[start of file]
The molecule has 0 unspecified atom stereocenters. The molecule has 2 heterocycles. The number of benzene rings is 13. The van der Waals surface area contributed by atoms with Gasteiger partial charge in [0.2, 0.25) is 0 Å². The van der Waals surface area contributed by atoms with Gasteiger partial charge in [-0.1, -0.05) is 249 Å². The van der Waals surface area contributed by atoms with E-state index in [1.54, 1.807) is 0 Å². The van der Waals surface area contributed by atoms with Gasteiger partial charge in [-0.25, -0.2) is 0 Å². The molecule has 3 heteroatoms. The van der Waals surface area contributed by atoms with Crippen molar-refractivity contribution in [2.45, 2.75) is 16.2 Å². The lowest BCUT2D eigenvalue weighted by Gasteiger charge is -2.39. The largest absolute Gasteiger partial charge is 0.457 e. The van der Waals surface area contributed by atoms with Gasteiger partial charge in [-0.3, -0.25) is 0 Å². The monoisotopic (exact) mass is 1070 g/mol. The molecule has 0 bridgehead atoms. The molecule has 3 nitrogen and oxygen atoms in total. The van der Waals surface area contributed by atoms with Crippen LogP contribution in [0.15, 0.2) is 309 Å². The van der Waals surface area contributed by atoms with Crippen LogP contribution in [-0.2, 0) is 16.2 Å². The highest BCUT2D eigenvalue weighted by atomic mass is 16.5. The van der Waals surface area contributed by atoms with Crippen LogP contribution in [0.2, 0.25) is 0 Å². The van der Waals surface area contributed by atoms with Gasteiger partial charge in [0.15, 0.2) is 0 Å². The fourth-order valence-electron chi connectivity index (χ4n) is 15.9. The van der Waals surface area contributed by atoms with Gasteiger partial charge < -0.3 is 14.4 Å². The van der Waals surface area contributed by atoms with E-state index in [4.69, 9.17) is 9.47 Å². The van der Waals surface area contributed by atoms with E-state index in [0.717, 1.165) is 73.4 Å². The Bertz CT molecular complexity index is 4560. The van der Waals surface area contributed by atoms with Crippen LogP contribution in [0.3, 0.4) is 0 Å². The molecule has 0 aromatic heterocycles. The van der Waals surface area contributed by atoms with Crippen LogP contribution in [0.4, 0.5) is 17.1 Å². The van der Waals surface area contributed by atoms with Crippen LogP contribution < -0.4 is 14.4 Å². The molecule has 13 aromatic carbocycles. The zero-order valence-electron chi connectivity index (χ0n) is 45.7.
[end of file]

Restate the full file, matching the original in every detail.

The molecule has 0 unspecified atom stereocenters. The molecule has 2 heterocycles. The number of benzene rings is 13. The van der Waals surface area contributed by atoms with Gasteiger partial charge in [0.2, 0.25) is 0 Å². The van der Waals surface area contributed by atoms with Gasteiger partial charge in [-0.1, -0.05) is 249 Å². The van der Waals surface area contributed by atoms with E-state index in [1.54, 1.807) is 0 Å². The van der Waals surface area contributed by atoms with Gasteiger partial charge in [-0.25, -0.2) is 0 Å². The molecule has 3 heteroatoms. The van der Waals surface area contributed by atoms with Crippen molar-refractivity contribution in [2.45, 2.75) is 16.2 Å². The lowest BCUT2D eigenvalue weighted by Gasteiger charge is -2.39. The largest absolute Gasteiger partial charge is 0.457 e. The van der Waals surface area contributed by atoms with Gasteiger partial charge in [-0.3, -0.25) is 0 Å². The monoisotopic (exact) mass is 1070 g/mol. The molecule has 0 bridgehead atoms. The molecule has 3 nitrogen and oxygen atoms in total. The van der Waals surface area contributed by atoms with Crippen LogP contribution in [0.15, 0.2) is 309 Å². The van der Waals surface area contributed by atoms with Crippen LogP contribution in [-0.2, 0) is 16.2 Å². The highest BCUT2D eigenvalue weighted by atomic mass is 16.5. The van der Waals surface area contributed by atoms with Crippen LogP contribution in [0.2, 0.25) is 0 Å². The van der Waals surface area contributed by atoms with Gasteiger partial charge in [0.15, 0.2) is 0 Å². The fourth-order valence-electron chi connectivity index (χ4n) is 15.9. The van der Waals surface area contributed by atoms with Gasteiger partial charge < -0.3 is 14.4 Å². The van der Waals surface area contributed by atoms with E-state index in [4.69, 9.17) is 9.47 Å². The van der Waals surface area contributed by atoms with E-state index in [0.717, 1.165) is 73.4 Å². The Bertz CT molecular complexity index is 4560. The van der Waals surface area contributed by atoms with Crippen LogP contribution in [0.3, 0.4) is 0 Å². The molecule has 0 aromatic heterocycles. The van der Waals surface area contributed by atoms with Crippen LogP contribution in [0.4, 0.5) is 17.1 Å². The van der Waals surface area contributed by atoms with Crippen LogP contribution < -0.4 is 14.4 Å². The molecule has 13 aromatic carbocycles. The zero-order valence-electron chi connectivity index (χ0n) is 45.7.